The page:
And so she decided to self-publish. "It was not the first choice," she says. "My goal was always to sign with a publisher, so yes, self-publishing was a compromise; fortunately it was a compromise that worked out very well."
The Girl Who Came Home was put online as a Kindle e-book, and for the first day it was free to download. Hazel did no pre-publicity at all - "there was no excitement or Champagne, no launch party. I hit 'publish', then I went and hung some washing on the line" - but that first day, it got 20,000 downloads, which sent it shooting up the rankings, and momentum began to gather. The book was a Kindle bestseller on and off for a year, and Hazel earned "a moderate income" from royalties.
A year went by, during which time Hazel wrote her next novel, A Memory of Violets, the poignant story of two young girls, sisters, selling flowers on the streets of Covent Garden and its surrounds in the 1870s. "I imagined what it would be like if all you had was your sister. I have an older sister, and we're very reliant on each other. I lost my mum when I was 23, so my sister and I are incredibly close, because it's just the two of us, and our dad."
Perhaps ironically, it was when A Memory of Violets was finished that Hazel really hit her lowest moment. "The Girl had gone on to do well, and so I naively thought that would help me to get the much longed-for traditional publishing deal." A Memory of Violets went out to publishers in the UK and Ireland, "and the rejections started coming, and coming. Ultimately, that was harder to deal with. I think that was the lowest point. I remember being really crushed, and thinking 'How many knocks can you take? This isn't good for anybody.' Because the disappointment does bleed through into your life and your family, no matter how much you try not to let it."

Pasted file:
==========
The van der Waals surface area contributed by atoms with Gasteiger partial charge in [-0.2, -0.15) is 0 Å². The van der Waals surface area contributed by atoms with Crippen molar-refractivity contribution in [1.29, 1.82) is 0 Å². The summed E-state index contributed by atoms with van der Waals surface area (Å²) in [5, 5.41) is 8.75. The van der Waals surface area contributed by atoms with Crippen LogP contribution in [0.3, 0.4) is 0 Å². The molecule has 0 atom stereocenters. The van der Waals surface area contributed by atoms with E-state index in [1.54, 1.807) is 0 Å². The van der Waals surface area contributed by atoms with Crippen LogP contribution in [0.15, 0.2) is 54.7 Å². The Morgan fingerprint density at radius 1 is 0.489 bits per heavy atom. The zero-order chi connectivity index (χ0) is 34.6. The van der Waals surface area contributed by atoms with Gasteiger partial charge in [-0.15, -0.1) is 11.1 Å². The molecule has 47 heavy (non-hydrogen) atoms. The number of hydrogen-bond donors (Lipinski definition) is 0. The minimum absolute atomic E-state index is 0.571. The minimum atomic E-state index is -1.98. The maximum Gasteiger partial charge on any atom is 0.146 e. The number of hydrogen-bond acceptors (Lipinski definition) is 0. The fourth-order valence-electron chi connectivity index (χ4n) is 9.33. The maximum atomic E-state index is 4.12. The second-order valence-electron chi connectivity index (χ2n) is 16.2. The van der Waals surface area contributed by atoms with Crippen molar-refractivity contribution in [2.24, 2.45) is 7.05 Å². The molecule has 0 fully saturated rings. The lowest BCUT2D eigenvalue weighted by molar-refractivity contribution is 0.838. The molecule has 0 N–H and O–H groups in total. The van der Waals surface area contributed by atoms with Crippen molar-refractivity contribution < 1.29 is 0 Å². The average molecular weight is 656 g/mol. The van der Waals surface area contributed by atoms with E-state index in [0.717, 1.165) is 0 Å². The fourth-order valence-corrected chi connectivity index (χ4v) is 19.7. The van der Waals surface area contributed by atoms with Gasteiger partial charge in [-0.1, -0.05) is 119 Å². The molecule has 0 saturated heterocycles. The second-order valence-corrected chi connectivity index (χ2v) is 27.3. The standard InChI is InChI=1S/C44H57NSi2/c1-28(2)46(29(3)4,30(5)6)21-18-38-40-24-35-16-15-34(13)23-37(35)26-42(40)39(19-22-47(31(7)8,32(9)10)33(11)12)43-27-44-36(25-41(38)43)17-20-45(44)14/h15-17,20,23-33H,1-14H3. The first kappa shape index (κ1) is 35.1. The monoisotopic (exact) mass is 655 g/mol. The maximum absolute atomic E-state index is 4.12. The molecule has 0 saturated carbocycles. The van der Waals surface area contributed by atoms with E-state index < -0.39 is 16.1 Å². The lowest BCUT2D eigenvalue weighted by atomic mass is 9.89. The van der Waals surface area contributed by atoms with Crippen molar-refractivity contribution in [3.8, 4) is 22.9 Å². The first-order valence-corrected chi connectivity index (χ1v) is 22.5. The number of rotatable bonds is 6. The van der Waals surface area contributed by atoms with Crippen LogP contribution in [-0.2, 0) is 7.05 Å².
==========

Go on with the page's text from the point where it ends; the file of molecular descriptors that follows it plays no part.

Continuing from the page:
Hazel and her agent then parted company; "I felt as if I had taken 13 steps back!"
It was then that Hazel got a message, "almost a year to the very day that I published The Girl, right out of the blue" through her Facebook page, from a New York-based agent. "She had read the book on her Kindle and said 'I love your book. Have you written anything else? Are you represented?'"
Within six weeks Hazel had a two-book deal with William Morrow, an imprint of HarperCollins, after an exciting auction. "It was amazing, a really special experience," she says now. The book then became a New York Times and USA Today best-seller.
But there was more to come. "The Girl Who Came Home is the book that keeps on surprising me," she says with a laugh. The book was shortlisted for the Romantic Novelists' Association awards, and indeed won. "It was so great," she says. And meeting Barbara Taylor Bradford, queen of romantic fiction? "She was witty, charming, fearsome. A force to be reckoned with!"
A Memory of Violets, by Hazel Gaynor, is out now, published by William Morrow, €11.95